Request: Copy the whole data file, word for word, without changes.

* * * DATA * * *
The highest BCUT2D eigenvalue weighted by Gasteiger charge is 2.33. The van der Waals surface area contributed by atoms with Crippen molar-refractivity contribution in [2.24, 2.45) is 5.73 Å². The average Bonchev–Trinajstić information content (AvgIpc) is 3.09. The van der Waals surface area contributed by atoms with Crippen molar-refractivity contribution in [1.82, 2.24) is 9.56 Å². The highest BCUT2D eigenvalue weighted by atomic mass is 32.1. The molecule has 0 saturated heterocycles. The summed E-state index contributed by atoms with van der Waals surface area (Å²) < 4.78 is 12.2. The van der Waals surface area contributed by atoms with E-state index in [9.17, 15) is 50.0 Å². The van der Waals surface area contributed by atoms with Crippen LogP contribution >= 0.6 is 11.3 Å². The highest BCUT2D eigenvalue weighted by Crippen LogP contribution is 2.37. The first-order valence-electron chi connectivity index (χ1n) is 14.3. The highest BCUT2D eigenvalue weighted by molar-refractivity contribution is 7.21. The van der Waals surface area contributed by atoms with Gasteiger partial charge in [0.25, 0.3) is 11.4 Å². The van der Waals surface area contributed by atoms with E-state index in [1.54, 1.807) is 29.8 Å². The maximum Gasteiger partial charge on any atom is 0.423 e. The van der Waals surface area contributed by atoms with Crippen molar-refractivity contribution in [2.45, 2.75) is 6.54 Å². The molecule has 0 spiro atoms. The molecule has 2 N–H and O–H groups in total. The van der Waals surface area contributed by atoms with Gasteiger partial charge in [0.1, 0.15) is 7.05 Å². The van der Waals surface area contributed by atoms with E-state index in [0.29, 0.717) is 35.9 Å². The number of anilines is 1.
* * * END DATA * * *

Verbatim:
The highest BCUT2D eigenvalue weighted by Gasteiger charge is 2.33. The van der Waals surface area contributed by atoms with Crippen molar-refractivity contribution in [2.24, 2.45) is 5.73 Å². The average Bonchev–Trinajstić information content (AvgIpc) is 3.09. The van der Waals surface area contributed by atoms with Crippen molar-refractivity contribution in [1.82, 2.24) is 9.56 Å². The highest BCUT2D eigenvalue weighted by atomic mass is 32.1. The molecule has 0 saturated heterocycles. The summed E-state index contributed by atoms with van der Waals surface area (Å²) < 4.78 is 12.2. The van der Waals surface area contributed by atoms with E-state index in [9.17, 15) is 50.0 Å². The van der Waals surface area contributed by atoms with Crippen LogP contribution >= 0.6 is 11.3 Å². The highest BCUT2D eigenvalue weighted by Crippen LogP contribution is 2.37. The first-order valence-electron chi connectivity index (χ1n) is 14.3. The highest BCUT2D eigenvalue weighted by molar-refractivity contribution is 7.21. The van der Waals surface area contributed by atoms with Gasteiger partial charge in [0.25, 0.3) is 11.4 Å². The van der Waals surface area contributed by atoms with E-state index in [1.54, 1.807) is 29.8 Å². The maximum Gasteiger partial charge on any atom is 0.423 e. The van der Waals surface area contributed by atoms with Crippen molar-refractivity contribution in [2.45, 2.75) is 6.54 Å². The molecule has 0 spiro atoms. The molecule has 2 N–H and O–H groups in total. The van der Waals surface area contributed by atoms with Gasteiger partial charge in [0.1, 0.15) is 7.05 Å². The van der Waals surface area contributed by atoms with E-state index in [0.29, 0.717) is 35.9 Å². The number of anilines is 1.